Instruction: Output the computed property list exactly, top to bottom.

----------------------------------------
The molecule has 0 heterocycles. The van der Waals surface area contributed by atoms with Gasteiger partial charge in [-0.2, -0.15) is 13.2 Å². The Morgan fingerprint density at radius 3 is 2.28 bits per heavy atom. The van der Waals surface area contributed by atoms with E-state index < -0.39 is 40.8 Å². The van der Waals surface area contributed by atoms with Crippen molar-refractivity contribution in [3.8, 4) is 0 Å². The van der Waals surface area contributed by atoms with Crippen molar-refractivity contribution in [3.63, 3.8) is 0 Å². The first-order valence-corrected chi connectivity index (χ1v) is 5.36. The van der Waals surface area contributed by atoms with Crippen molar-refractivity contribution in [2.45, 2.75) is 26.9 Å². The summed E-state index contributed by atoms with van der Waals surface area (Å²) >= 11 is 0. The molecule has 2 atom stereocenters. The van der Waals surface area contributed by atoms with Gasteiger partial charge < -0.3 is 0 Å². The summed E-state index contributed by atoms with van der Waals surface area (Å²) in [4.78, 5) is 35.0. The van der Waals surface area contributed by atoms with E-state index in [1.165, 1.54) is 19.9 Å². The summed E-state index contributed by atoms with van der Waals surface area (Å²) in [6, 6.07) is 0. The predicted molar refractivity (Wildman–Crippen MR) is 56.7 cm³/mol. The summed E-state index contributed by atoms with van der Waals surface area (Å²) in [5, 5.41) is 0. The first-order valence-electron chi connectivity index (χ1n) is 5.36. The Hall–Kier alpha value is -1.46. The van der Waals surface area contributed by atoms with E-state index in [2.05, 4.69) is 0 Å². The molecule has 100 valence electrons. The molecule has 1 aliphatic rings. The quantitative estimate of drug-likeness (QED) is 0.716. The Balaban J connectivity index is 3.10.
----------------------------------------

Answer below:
The molecule has 0 heterocycles. The van der Waals surface area contributed by atoms with Gasteiger partial charge in [-0.2, -0.15) is 13.2 Å². The Morgan fingerprint density at radius 3 is 2.28 bits per heavy atom. The van der Waals surface area contributed by atoms with E-state index < -0.39 is 40.8 Å². The van der Waals surface area contributed by atoms with Crippen molar-refractivity contribution in [3.8, 4) is 0 Å². The van der Waals surface area contributed by atoms with Crippen molar-refractivity contribution in [3.63, 3.8) is 0 Å². The first-order valence-corrected chi connectivity index (χ1v) is 5.36. The van der Waals surface area contributed by atoms with Crippen molar-refractivity contribution in [2.45, 2.75) is 26.9 Å². The summed E-state index contributed by atoms with van der Waals surface area (Å²) >= 11 is 0. The molecule has 2 atom stereocenters. The van der Waals surface area contributed by atoms with Gasteiger partial charge < -0.3 is 0 Å². The summed E-state index contributed by atoms with van der Waals surface area (Å²) in [4.78, 5) is 35.0. The van der Waals surface area contributed by atoms with E-state index in [1.165, 1.54) is 19.9 Å². The summed E-state index contributed by atoms with van der Waals surface area (Å²) in [6, 6.07) is 0. The predicted molar refractivity (Wildman–Crippen MR) is 56.7 cm³/mol. The summed E-state index contributed by atoms with van der Waals surface area (Å²) in [5, 5.41) is 0. The first-order valence-electron chi connectivity index (χ1n) is 5.36. The Hall–Kier alpha value is -1.46. The van der Waals surface area contributed by atoms with E-state index in [2.05, 4.69) is 0 Å². The molecule has 100 valence electrons. The molecule has 1 aliphatic rings. The quantitative estimate of drug-likeness (QED) is 0.716. The Balaban J connectivity index is 3.10.